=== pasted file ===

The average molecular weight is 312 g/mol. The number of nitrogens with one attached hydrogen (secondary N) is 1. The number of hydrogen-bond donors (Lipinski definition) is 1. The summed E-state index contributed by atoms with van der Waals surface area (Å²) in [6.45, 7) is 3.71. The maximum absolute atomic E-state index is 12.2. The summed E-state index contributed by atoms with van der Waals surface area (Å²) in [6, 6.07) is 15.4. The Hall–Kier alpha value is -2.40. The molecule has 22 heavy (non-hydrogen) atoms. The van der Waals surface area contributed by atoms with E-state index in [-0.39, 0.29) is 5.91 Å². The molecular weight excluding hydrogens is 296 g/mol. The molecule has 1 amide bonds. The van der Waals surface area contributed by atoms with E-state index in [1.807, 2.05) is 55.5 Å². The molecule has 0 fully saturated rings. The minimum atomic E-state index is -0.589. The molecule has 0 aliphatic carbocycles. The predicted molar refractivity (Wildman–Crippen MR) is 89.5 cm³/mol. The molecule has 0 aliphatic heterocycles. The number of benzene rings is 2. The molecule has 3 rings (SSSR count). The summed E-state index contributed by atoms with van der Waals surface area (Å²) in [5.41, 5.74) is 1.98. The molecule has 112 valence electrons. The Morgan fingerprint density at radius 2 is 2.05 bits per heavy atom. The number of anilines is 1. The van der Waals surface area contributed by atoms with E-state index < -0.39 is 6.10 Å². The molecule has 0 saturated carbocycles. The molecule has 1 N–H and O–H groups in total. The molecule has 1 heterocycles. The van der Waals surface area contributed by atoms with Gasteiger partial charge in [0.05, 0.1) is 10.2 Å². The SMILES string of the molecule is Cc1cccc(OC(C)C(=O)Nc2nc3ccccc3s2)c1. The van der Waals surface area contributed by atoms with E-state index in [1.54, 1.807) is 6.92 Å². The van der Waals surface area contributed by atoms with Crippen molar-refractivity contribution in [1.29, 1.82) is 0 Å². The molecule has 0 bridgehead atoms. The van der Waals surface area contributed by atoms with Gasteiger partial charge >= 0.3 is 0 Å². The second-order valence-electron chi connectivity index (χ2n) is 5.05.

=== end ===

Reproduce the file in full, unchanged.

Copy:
The average molecular weight is 312 g/mol. The number of nitrogens with one attached hydrogen (secondary N) is 1. The number of hydrogen-bond donors (Lipinski definition) is 1. The summed E-state index contributed by atoms with van der Waals surface area (Å²) in [6.45, 7) is 3.71. The maximum absolute atomic E-state index is 12.2. The summed E-state index contributed by atoms with van der Waals surface area (Å²) in [6, 6.07) is 15.4. The Hall–Kier alpha value is -2.40. The molecule has 22 heavy (non-hydrogen) atoms. The van der Waals surface area contributed by atoms with E-state index in [-0.39, 0.29) is 5.91 Å². The molecular weight excluding hydrogens is 296 g/mol. The molecule has 1 amide bonds. The van der Waals surface area contributed by atoms with E-state index in [1.807, 2.05) is 55.5 Å². The molecule has 0 fully saturated rings. The minimum atomic E-state index is -0.589. The molecule has 0 aliphatic carbocycles. The predicted molar refractivity (Wildman–Crippen MR) is 89.5 cm³/mol. The molecule has 0 aliphatic heterocycles. The number of benzene rings is 2. The molecule has 3 rings (SSSR count). The summed E-state index contributed by atoms with van der Waals surface area (Å²) in [5.41, 5.74) is 1.98. The molecule has 112 valence electrons. The Morgan fingerprint density at radius 2 is 2.05 bits per heavy atom. The number of anilines is 1. The van der Waals surface area contributed by atoms with E-state index < -0.39 is 6.10 Å². The molecule has 0 saturated carbocycles. The molecule has 1 N–H and O–H groups in total. The molecule has 1 heterocycles. The van der Waals surface area contributed by atoms with Gasteiger partial charge in [0.05, 0.1) is 10.2 Å². The SMILES string of the molecule is Cc1cccc(OC(C)C(=O)Nc2nc3ccccc3s2)c1. The van der Waals surface area contributed by atoms with E-state index in [1.54, 1.807) is 6.92 Å². The van der Waals surface area contributed by atoms with Crippen molar-refractivity contribution in [1.29, 1.82) is 0 Å². The molecule has 0 bridgehead atoms. The van der Waals surface area contributed by atoms with Gasteiger partial charge >= 0.3 is 0 Å². The second-order valence-electron chi connectivity index (χ2n) is 5.05.